The Book That Inspired Gordon Ramsay
Escoffier recipe 6
SPECIAL CONSOMME RECIPE
The consommes whose formulae I have just given are intended more particularly for dinners. They are always finished off by some kind of garnish, which, besides lending them an additional touch of flavour, gives them their special and definite character when they are served up in the diner’s plate.
But the case is otherwise with the consommes served for suppers. These, being only served in cups, either hot or cold, do not allow of any garnishing, since they are to be drunk at table. They must therefore be perfect in themselves, delicate, and quite clear.
These special consommes are made in a similar manner to the others, though it is needful to slightly increase the quantity of meat used for the clarification, and to add to that clarification the particular flavour mentioned on the menu-to wit, a few
stalks of celery, if the consomme is a celery one; a small quantity of curry, if the consomme is given as ” a l’ Indienne “; or a few old roast partridges if it is to be termed ” consomme au fumet de perdreau ” ; and so on.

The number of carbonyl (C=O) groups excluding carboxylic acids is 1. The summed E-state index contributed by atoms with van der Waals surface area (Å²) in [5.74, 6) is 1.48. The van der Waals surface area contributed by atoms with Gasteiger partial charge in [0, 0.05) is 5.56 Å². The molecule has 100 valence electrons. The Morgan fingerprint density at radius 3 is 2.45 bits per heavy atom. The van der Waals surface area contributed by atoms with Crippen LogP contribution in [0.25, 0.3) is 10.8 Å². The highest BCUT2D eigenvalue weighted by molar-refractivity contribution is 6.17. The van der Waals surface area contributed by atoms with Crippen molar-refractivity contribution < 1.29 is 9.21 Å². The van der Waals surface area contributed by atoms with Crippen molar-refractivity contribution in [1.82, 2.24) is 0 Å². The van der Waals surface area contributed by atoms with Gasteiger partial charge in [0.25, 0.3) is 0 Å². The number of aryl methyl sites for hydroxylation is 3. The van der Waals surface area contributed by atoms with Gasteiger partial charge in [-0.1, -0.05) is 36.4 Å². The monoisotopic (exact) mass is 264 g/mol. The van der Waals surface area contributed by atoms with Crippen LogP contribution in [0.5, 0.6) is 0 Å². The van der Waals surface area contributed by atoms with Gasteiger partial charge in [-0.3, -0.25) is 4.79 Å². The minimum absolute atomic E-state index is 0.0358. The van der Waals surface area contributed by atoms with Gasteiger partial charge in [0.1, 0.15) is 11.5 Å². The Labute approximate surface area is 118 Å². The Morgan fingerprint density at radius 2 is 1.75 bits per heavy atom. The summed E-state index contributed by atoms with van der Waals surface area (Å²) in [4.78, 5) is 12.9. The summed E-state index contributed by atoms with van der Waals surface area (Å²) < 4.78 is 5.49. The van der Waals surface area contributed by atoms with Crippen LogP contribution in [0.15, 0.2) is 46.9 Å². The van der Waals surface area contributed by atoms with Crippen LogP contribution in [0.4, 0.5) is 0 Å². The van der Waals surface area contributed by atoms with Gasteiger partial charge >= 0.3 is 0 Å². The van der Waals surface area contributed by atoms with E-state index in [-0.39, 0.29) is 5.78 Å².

The means by which one may vary the aroma of consommes are legion, but it is highly important, what aroma so ever be used, that the latter be not too pronounced. It ought only to lend a distinctive and, at the same time, subtle finish to the consomme, which, besides sharpening the latter, should increase its succulence.
When the consomme is served cold it ought to have the qualities of an extremely light and easily-melting jelly, barely firm; but when it is too liquid, it rarely gives that sensation of perfection and succulence to the palate of the consumer which the latter expects. When too firm and too gelatinous it is positively disagreeable; therefore, if it is to be relished, it should be just right in respect of consistency.